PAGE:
Alison O’Leary Interview: “I always knew that I wanted to write”

 

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Another awesome interview for you today as I chat to Alison O’Leary about her novel Street Cat Blues.

Tell me about how you came to define your writing style. What drew you towards crime fiction?

Like most writers, my writing style has evolved over time so that some of my early efforts are completely unlike anything that I might produce now – thank goodness! Looking back at things that I wrote a number of years ago, they seem quite cringe making, but I think that’s all part of the learning process.

I discovered crime fiction via Agatha Christie when I was about twelve and was totally drawn in to the world that she created. I had nothing in common with it (and let’s be honest, who did?) but I found it totally fascinating. I guess it was a form of escapism but none the worse for that. From Agatha I progressed to writers such as P D James and Ruth Rendell and have enjoyed crime fiction ever since.

As well as being very fond of crime fiction, I am also interested in true crime. Of all the crimes, murder is the big one and I was always interested in how very ordinary some murderers are and sometimes how trivial their motive.

What is your background in writing and how did you get in to writing crime fiction?

I always knew that I wanted to write but, of course, like everybody else, I had to earn a living. I taught law for a number of years but in the background I was always scribbling away. I had more than my share of rejections and learned, like many writers, to live with it. As time went on I began to attract some interest from agents and publishers, which at least told me that I wasn’t completely wasting my time.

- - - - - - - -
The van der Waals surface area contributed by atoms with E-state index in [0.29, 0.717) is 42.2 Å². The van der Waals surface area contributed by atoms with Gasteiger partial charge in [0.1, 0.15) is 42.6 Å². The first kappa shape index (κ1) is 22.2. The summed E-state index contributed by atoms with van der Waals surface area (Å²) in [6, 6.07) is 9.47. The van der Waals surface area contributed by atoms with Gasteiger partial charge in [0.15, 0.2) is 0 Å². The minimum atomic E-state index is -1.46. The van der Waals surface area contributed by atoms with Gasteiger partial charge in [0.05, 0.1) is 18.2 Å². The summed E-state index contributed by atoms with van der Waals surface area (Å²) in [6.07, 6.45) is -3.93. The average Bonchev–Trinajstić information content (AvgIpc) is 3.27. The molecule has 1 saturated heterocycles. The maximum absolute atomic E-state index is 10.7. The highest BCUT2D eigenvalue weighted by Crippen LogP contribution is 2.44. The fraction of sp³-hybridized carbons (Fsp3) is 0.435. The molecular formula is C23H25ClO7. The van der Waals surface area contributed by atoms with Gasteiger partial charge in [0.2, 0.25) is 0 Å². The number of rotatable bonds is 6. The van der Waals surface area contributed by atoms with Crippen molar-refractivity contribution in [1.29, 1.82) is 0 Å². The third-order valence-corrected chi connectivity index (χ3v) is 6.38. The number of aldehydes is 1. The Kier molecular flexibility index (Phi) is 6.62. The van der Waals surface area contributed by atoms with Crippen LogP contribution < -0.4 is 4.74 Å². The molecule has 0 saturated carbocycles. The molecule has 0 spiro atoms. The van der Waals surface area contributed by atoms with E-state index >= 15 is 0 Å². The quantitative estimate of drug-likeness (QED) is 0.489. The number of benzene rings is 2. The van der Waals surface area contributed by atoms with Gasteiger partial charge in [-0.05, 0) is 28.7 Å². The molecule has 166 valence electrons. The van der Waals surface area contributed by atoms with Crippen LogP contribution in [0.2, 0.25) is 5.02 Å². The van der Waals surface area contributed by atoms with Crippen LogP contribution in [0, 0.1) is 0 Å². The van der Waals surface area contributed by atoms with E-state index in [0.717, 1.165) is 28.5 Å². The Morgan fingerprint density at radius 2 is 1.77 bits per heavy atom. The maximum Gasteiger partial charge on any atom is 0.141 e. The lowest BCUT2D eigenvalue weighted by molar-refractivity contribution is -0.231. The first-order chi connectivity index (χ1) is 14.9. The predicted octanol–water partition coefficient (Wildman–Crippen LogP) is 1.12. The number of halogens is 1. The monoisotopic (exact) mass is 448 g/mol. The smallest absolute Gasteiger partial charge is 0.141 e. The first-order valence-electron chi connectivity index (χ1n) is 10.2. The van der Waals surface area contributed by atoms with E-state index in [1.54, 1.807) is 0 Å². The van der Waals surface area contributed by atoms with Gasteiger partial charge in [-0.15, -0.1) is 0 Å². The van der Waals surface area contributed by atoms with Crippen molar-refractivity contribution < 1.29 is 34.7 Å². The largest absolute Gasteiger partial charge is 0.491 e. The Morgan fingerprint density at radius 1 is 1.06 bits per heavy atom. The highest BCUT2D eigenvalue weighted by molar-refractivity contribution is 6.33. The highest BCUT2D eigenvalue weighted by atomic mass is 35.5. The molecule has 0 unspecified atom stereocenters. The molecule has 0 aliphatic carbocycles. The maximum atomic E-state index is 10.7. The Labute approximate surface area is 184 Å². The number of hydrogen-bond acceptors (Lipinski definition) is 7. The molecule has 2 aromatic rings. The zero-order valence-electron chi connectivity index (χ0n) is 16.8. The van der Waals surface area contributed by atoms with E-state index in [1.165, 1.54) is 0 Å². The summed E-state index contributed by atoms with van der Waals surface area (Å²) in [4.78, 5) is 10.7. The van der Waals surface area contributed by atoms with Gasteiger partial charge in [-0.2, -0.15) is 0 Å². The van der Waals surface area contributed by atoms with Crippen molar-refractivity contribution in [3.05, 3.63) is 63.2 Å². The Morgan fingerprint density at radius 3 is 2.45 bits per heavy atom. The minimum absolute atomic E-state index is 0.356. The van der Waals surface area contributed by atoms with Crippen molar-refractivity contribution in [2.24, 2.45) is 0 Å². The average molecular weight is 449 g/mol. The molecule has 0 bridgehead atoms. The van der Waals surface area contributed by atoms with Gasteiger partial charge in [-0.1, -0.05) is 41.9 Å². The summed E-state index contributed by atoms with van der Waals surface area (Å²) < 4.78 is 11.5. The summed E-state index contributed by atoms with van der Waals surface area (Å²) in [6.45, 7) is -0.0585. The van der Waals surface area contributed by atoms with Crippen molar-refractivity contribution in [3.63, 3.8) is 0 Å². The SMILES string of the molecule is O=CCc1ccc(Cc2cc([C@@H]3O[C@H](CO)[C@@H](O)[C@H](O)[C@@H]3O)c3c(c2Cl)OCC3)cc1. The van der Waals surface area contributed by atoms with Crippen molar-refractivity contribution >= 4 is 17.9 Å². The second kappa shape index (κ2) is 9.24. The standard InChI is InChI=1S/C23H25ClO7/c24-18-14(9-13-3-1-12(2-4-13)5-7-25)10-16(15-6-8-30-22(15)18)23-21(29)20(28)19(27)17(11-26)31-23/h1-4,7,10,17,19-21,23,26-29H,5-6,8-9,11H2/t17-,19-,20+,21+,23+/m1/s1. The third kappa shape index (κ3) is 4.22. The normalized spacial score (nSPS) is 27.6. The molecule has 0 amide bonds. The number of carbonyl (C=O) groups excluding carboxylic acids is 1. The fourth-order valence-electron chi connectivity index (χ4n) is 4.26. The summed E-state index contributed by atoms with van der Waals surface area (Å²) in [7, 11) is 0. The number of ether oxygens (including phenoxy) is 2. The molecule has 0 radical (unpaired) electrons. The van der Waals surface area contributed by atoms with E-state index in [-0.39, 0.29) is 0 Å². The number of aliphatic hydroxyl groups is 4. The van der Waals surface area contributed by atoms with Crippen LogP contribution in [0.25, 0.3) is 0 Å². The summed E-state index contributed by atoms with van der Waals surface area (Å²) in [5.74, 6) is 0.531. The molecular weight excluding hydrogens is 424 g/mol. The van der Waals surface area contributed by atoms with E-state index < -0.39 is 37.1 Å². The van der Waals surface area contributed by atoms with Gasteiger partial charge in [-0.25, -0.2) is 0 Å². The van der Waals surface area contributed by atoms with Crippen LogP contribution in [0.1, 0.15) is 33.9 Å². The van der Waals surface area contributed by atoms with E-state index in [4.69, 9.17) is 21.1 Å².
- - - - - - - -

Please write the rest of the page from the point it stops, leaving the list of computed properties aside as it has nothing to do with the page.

It finally dawned on me that the key to success is persistence. I think that some potentially very good writers give up too early. Of course, there are always the stories of the lucky few who land a massive publishing deal plus film rights first time round but that kind of scenario is rare. For most of us it’s a question of keeping on keeping on. And, of course, in the digital age there are increasing opportunities to see your work in print. Apart from the possibility of self-publishing (which has been made much easier now) there are also quite a few smaller independent presses who may be willing to take a chance on a new author because they publish eBooks.

I’m a law graduate and studied Criminology as part of my degree. I also later taught it so I guess I kind of knew that crime was always going to be my genre.

Where do you take your inspiration? Are there any rituals you do to get yourself in the mood for writing?

Without wishing to sound too pretentious, inspiration can come from anywhere – it could be a news story or an overheard conversation. Sometimes it comes from real cases. I always keep a notebook or scrap of paper handy because sometimes a plot development or an idea for a character can suddenly come to me at odd moments; on a train for instance or even sometimes in a meeting when I’m supposed to be concentrating on something else! However, I suspect that, in common with many writers, if I waited until I was in the mood for writing I doubt I’d get much done! The thing about writing is that you just have to do it, whether you feel like it or not. But the joy of it is, once you’ve made yourself sit down at your desk and stop surfing the internet or sending text messages, the thing takes over and you find yourself immersed in the story again.